Many people are motivated to be involved in church because of the relationships; finding friends, and becoming involved in support groups that can help them with issues in their lives.

Others are merely marginal attendees who go because it is expected of them by a parent or grandparents, or else they are driven to attend out of guilt.

To others, a church is a fertile spot to find business connections — it will bolster the family business to rub shoulders with other business people in the church. Perhaps others are looking for their life’s mate in church.

Granted, there is no better place in the world to hook up with good business relations, or to find companionship — but what is the true biblical motive for being involved in the church?

Ephesians 3:21 tells us that being involved in the ministries of the church is for the purpose of glorifying God. “Unto him be glory in the church by Christ Jesus throughout all ages, world without end. Amen.” The biblical intent of the church is to provide the means whereby God will receive glory through your life.

In Acts 2:42 we find that the members of the church in Jerusalem were devoted to the teaching of scripture, to fellowship, breaking of bread (communion) and prayer. Communion (or the Lord’s Supper) is for the purpose bringing to our remembrance, the broken body of Christ on the cross and the shedding of his blood. The bread (unleavened bread without man-made additives) is a perfect illustration of Christ’s sinless body; and the drink (pure grape juice without additives) which symbolize Christ’s perfect blood which was sacrificed for the remission of the sins of man. Jesus told his disciples to observe this supper “In remembrance of me.”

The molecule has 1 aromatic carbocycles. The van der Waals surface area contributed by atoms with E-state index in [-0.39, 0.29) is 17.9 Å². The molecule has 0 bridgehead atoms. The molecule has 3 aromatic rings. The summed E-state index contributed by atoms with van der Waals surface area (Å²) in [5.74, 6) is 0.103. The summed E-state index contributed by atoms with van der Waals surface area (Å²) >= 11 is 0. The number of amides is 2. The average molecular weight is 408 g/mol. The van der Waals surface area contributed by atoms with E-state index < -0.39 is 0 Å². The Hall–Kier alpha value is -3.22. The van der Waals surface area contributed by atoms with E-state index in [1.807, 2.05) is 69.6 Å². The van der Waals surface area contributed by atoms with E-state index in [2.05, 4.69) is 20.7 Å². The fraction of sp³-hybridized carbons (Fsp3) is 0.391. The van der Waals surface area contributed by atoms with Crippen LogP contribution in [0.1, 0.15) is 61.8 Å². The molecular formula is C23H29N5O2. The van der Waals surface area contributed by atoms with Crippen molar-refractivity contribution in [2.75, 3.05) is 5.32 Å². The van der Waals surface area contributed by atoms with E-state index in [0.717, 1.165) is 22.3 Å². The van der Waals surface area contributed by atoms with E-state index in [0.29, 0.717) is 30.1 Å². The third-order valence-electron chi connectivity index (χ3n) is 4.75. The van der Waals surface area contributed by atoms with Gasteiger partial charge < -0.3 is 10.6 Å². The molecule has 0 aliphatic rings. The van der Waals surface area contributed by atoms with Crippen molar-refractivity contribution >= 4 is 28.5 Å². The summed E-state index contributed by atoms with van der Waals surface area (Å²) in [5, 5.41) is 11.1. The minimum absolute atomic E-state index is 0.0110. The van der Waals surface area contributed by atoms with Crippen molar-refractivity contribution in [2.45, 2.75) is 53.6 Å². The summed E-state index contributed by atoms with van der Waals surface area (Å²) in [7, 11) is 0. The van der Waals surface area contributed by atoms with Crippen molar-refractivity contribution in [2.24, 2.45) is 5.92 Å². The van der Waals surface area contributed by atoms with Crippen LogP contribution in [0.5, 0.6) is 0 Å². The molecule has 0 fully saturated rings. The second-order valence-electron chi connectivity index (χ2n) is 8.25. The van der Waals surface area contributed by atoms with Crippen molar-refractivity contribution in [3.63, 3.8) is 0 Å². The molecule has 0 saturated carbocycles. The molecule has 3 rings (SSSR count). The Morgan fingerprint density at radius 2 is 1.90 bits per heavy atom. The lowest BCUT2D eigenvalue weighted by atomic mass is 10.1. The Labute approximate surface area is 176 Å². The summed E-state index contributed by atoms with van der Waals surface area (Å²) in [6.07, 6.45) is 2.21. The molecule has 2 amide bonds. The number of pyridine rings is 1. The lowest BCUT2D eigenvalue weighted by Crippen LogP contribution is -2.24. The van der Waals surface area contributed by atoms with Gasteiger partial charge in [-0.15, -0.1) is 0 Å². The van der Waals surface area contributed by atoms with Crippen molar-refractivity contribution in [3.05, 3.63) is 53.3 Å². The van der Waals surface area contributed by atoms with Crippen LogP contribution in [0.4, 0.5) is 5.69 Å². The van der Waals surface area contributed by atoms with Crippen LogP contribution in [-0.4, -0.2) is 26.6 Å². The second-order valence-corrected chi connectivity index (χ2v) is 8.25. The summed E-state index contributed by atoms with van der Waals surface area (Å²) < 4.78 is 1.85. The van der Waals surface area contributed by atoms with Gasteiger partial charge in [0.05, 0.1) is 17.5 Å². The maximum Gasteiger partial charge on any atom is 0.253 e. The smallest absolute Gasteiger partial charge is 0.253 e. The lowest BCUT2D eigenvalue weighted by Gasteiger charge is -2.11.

Church also has another function — discipline. Jesus gives us the procedure in Matthew 18. If a member walks in a way which is not conducive to holy living, it is the church’s responsibility to (lovingly) confront such a member and seek restoration.

The Apostle Paul mentioned two church members, Hymenaeus and Alexander, who were teaching false doctrine (1 Timothy 1:20) He turned them out of the church, or as he put it, “delivered them unto Satan that they may learn not to blaspheme.” If a person becomes subject to biblical, loving church discipline, it may seem harsh, but the real purpose of the discipline is to restore one to fellowship with God - and with the church. A church that practices this discipline with the right spirit will be blessed.

The most important ministry of the church is found in Matthew 28:18-20. The church is to spread the gospel throughout the world, to baptize new converts, and to train or disciple young Christians.

This information is obviously not popular with the world — but for one who genuinely knows Christ, there is no greater joy or fulfillment on earth than to be identified with the Lord’s New Testament Church.